PHOTOGRAPHS

My usual sign off…

Two Wins For England Cricket Teams

Brief accounts of two T20 internationals that took place within twelve hours and ended in England wins.

INTRODUCTION

Twice in less than twelve hours England cricket teams have won matches both of which could easily have been lost. This post covers both games, the first briefly, the second in rather more detail.

WINNING AFTER A DREADFUL START

In the West Indies the England men’s team made a dreadful start to their last match of the tour, being 32-4 at one point. Then Joe Root and Sam Billings had a good partnership, Root using all his experience to reach 50 off just 37 balls, while Billings reached the landmark of two balls fewer before then really opening out in the last few overs in the company of David Willey to finish unbeaten on 87 as England reached an improbable 182-6. 

I decided that there was no way the West Indies were chasing that total down, and with the women due in action early in the morning my time went to bed. The West Indies had evidently been even more shattered by England’s recovery than I expected as was to find out that their response had been to crumple to 45 all out and defeat by 137 runs, Chris Jordan collecting extraordinary bowling figures of 4-6.

Full scorecard here.

A TIGHT FINISH IN GUWAHATI

With their series already won, the England women rested Kathryn Brunt for the last match, with a view to their upcoming tour of Sri Lanka. A bright start from Beaumont and Wyatt was frittered away as 51-0 became 93-6, but some good batting at the end by Sophia Dunkley, Brunt’s replacement, and Anya Shrubsole at least gave England 120 to defend. Poonam Yadav, the slowest spinner in international cricket, was her usual mean self, Anuja Patil took 2-13 from her four overs, while Harleen Deol, mainly a batter, picked up her first international wicket. In total 18 of the 20 overs of this innings were bowled by spinners, India’s sole quick bowler Pandey being required to bowl only two of her four overs.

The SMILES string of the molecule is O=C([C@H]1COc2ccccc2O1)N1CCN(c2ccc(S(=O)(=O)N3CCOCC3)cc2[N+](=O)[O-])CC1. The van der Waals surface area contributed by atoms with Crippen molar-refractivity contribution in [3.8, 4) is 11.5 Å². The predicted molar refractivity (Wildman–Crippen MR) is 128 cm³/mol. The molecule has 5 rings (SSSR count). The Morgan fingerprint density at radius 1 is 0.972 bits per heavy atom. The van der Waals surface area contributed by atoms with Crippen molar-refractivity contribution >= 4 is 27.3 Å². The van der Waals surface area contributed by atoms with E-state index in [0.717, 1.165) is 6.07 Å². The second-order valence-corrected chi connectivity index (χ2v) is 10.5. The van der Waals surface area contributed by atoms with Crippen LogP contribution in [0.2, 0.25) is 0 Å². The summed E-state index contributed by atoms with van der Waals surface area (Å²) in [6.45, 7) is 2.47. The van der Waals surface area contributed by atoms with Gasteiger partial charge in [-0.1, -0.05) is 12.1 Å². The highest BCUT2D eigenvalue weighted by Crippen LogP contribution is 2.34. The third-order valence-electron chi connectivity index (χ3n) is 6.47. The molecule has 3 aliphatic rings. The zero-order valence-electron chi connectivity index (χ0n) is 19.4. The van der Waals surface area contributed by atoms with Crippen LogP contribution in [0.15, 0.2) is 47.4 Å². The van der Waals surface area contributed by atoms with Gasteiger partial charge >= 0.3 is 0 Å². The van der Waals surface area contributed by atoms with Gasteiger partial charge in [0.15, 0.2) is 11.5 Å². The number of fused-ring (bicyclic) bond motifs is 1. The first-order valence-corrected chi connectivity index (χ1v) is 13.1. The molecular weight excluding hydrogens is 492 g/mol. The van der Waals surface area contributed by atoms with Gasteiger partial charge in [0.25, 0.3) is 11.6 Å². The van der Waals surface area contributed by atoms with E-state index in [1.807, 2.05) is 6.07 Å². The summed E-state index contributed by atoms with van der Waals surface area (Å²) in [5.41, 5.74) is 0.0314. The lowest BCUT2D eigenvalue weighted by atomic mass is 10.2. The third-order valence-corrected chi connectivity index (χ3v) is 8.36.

India lost Deol early, but a good partnership for the second wicket between Smriti Mandhana (whose half-century was a quite superb innings) and Jemimah Rodrigues seemed to have put India firmly in control, especially when the veteran Mithali Raj assumed control of the chase thereafter.

Shrubsole looked to have given England a late chance when she tightened things up so that the target became 7 off 7 balls, but then her final ball was hit to the boundary by Raj, meaning that Kate Cross, given responsibility for bowling the last over in the absence of Brunt, had to prevent India from scoring three runs for England to win. Almost unbelievably, the target was still three as she prepared to bowl the last ball of the match – yes she had produced five successive dot balls at the death (claiming two wickets, Fulmali caught and Patil stumped along the way). Pandey connected firmly with that last delivery of the match, but a fine piece of fielding from Tammy Beaumont ensured that no more than a single could be taken and England had squeaked home by one run. That final match-winning over, which gave Cross total figures of 2-18 from her four overs also earned her the player of the match award – and this was her first T20 international series since 2015. Player of the series went deservedly to Danielle Wyatt who batted well in all three games.

This was an absolute cracker of a match, and I advise you to check out the scorecard here and the official report here.

PHOTOGRAPHS